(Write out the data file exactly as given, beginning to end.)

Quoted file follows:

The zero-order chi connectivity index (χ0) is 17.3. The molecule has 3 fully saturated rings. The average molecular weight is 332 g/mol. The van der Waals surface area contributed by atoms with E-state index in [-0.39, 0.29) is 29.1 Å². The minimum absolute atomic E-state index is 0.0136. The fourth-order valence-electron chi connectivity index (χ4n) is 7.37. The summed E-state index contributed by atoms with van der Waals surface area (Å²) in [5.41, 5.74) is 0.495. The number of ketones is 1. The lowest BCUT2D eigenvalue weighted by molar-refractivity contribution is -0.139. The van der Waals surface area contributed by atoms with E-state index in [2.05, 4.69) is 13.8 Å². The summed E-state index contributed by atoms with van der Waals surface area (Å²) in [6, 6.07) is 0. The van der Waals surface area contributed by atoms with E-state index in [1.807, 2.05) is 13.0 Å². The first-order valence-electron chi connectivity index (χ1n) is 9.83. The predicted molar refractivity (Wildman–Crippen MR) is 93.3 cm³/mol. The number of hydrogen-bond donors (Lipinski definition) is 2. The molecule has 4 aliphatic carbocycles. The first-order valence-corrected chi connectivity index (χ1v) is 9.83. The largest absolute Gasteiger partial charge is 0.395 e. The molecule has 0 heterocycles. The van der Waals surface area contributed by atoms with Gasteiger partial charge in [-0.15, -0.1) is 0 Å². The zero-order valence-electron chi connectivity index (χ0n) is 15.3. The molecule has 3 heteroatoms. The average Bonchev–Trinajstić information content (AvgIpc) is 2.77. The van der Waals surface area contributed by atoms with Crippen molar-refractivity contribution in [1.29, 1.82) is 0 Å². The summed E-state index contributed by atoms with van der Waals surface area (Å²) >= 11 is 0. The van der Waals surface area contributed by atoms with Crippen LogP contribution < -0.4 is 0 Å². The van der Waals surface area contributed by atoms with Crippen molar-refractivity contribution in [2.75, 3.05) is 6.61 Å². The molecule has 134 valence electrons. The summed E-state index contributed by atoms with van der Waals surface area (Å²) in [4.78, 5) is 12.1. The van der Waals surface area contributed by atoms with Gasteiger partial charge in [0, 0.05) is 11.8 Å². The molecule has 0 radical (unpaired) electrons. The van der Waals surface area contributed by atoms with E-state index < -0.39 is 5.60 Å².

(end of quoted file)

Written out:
The zero-order chi connectivity index (χ0) is 17.3. The molecule has 3 fully saturated rings. The average molecular weight is 332 g/mol. The van der Waals surface area contributed by atoms with E-state index in [-0.39, 0.29) is 29.1 Å². The minimum absolute atomic E-state index is 0.0136. The fourth-order valence-electron chi connectivity index (χ4n) is 7.37. The summed E-state index contributed by atoms with van der Waals surface area (Å²) in [5.41, 5.74) is 0.495. The number of ketones is 1. The lowest BCUT2D eigenvalue weighted by molar-refractivity contribution is -0.139. The van der Waals surface area contributed by atoms with E-state index in [2.05, 4.69) is 13.8 Å². The summed E-state index contributed by atoms with van der Waals surface area (Å²) in [6, 6.07) is 0. The van der Waals surface area contributed by atoms with E-state index in [1.807, 2.05) is 13.0 Å². The first-order valence-electron chi connectivity index (χ1n) is 9.83. The predicted molar refractivity (Wildman–Crippen MR) is 93.3 cm³/mol. The number of hydrogen-bond donors (Lipinski definition) is 2. The molecule has 4 aliphatic carbocycles. The first-order valence-corrected chi connectivity index (χ1v) is 9.83. The largest absolute Gasteiger partial charge is 0.395 e. The molecule has 0 heterocycles. The van der Waals surface area contributed by atoms with Gasteiger partial charge in [-0.15, -0.1) is 0 Å². The zero-order valence-electron chi connectivity index (χ0n) is 15.3. The molecule has 3 heteroatoms. The average Bonchev–Trinajstić information content (AvgIpc) is 2.77. The van der Waals surface area contributed by atoms with Crippen molar-refractivity contribution in [1.29, 1.82) is 0 Å². The summed E-state index contributed by atoms with van der Waals surface area (Å²) >= 11 is 0. The van der Waals surface area contributed by atoms with Crippen LogP contribution < -0.4 is 0 Å². The van der Waals surface area contributed by atoms with Crippen molar-refractivity contribution in [2.75, 3.05) is 6.61 Å². The molecule has 134 valence electrons. The summed E-state index contributed by atoms with van der Waals surface area (Å²) in [4.78, 5) is 12.1. The van der Waals surface area contributed by atoms with Gasteiger partial charge in [0, 0.05) is 11.8 Å². The molecule has 0 radical (unpaired) electrons. The van der Waals surface area contributed by atoms with E-state index < -0.39 is 5.60 Å².